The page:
The Little Bittern is one of the small bitterns, Ixobrychus, that share similar plumage, white eggs, scutellate tarsi, and ten tail feathers. It is closely related to the Least and Yellow bitterns, with which it shares a slender bill, uniform dorsal coloration, and moderate plumage sexual dimorphism. The Little Bittern covers a large discontinuous range, with other small bitterns filling in the range gaps. Novaezelandia is often considered a different species, due to its larger size. Payesii and podiceps are also sometimes considered to be separate species.

Range and status

The Little Bittern occurs in Europe, west Asia, Africa, Madagascar, north India, Australia and New Guinea.

Breeding range: The north boundary of the breeding range of minutus includes England (Allport and Carroll 1989), Netherlands (Bekhuis 1990), Belgium, north Germany, to Estonia, Russia (west Siberia), Azerbaijan, Kazakhstan (Lopatin et al. 1992), Turkmenistan, Uzbekistan, Tajikistan, Kyrgystan, west China (Sinkiang). It breeds in North Africa (Morocco to Tunisia, north Egypt – El Din 1992), Turkey, Israel, Saudi Arabia, Bahrain (possibly breeding), Iraq (possibly breeding), Iran, Pakistan (Sind), India (Kasmir – Holmes and Hatchwell 1991, Uttar Pradesh, Assam), and Nepal.

Payesii occurs in Africa south of the Sahara in Mauritania, Senegal (Morel and Morel 1989), Gambia, Guinea-Bissau, Mali, Sierra Leone, Ghana, Gabon, Principe, Nigeria, south Sudan, south Somalia, Uganda, Rwanda, Kenya, Tanzania (baker and Baker in prep.), south east Congo, Zambia, Malawi, Mozambique, Zimbabwe, Namibia, east and south South Africa (Transvaal, Natal, Cape Province). Podiceps is confined to Madagascar. Novaezelandiae occurred only on South Island New Zealand. Dubius breeds in Australia (Queensland, New South Wales, south Western Australia, north Western Australia – Jaensch 1988).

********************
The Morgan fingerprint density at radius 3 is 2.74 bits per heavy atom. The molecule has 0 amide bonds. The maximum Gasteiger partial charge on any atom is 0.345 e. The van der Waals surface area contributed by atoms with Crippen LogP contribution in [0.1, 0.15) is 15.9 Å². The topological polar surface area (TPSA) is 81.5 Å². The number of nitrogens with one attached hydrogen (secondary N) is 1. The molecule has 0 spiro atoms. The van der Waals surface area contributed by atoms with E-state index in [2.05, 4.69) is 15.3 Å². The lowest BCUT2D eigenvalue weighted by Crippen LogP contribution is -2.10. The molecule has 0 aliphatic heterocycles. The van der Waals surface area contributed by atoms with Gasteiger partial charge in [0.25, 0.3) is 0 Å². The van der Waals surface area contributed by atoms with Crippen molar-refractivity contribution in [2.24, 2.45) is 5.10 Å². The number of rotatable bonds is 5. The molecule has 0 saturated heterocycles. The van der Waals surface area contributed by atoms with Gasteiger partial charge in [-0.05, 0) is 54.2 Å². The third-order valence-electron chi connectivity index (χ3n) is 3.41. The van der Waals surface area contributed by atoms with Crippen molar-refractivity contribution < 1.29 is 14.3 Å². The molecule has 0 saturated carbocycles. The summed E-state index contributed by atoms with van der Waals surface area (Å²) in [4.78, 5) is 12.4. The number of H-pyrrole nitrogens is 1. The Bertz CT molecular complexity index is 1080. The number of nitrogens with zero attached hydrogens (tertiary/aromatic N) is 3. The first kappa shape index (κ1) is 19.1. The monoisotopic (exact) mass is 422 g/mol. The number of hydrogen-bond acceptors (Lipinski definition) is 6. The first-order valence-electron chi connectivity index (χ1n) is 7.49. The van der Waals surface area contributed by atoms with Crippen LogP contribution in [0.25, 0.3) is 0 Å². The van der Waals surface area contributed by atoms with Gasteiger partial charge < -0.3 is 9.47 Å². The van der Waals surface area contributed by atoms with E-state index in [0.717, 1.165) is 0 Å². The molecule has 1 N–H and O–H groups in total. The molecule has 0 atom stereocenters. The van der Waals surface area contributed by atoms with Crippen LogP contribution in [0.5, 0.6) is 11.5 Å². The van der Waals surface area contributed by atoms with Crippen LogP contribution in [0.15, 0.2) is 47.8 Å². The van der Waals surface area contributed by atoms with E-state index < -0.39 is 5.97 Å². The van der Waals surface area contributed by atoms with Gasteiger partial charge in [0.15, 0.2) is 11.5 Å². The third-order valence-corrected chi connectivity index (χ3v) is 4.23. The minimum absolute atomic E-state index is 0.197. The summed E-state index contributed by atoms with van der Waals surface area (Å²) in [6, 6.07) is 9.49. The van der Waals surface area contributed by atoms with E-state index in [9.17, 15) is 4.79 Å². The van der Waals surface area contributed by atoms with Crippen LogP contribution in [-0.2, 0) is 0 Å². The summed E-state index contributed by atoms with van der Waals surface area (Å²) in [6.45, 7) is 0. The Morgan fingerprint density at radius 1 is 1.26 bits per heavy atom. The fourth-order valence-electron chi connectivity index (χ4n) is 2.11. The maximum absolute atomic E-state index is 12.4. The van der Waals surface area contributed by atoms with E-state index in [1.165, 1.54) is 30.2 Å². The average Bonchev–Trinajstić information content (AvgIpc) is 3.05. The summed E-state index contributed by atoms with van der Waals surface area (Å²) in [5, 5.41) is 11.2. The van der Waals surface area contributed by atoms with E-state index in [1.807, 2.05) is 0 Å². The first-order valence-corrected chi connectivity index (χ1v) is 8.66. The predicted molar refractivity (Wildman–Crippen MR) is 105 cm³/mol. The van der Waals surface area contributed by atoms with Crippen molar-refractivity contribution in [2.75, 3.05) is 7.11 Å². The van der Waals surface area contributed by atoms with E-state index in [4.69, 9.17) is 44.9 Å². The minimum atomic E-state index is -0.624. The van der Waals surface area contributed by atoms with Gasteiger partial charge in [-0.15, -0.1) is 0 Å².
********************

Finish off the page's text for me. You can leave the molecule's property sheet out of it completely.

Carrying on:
Nonbreeding range: Minutus from Europe and west Asia move south in winter. A few birds remain in west and south Europe (Mediterranean, Ireland, Britain, Germany, Netherlands, and north Africa) (Cramp and Simmons 1977, Nankinov and Kantarzhiev 1988). Most birds winter in Africa south of the Sahara, mostly in east Africa but also west to Senegal and south to as far as South Africa. Minutus from north India appear to remain there during nonbreeding. Podiceps is probably sedentary; there is some evidence of its moving to Africa in the dry season (Brown et al. 1982) but this is refuted (Baker and Baker in prep.). Dubius also appears to be mostly sedentary but it also occurs in New Guinea, mostly in the southern lowlands (Jaensch 1995, 1996). As far as is known these are wintering birds from Australia, although there remains a possibility of its breeding in New Guinea (Beehler et al. 1986).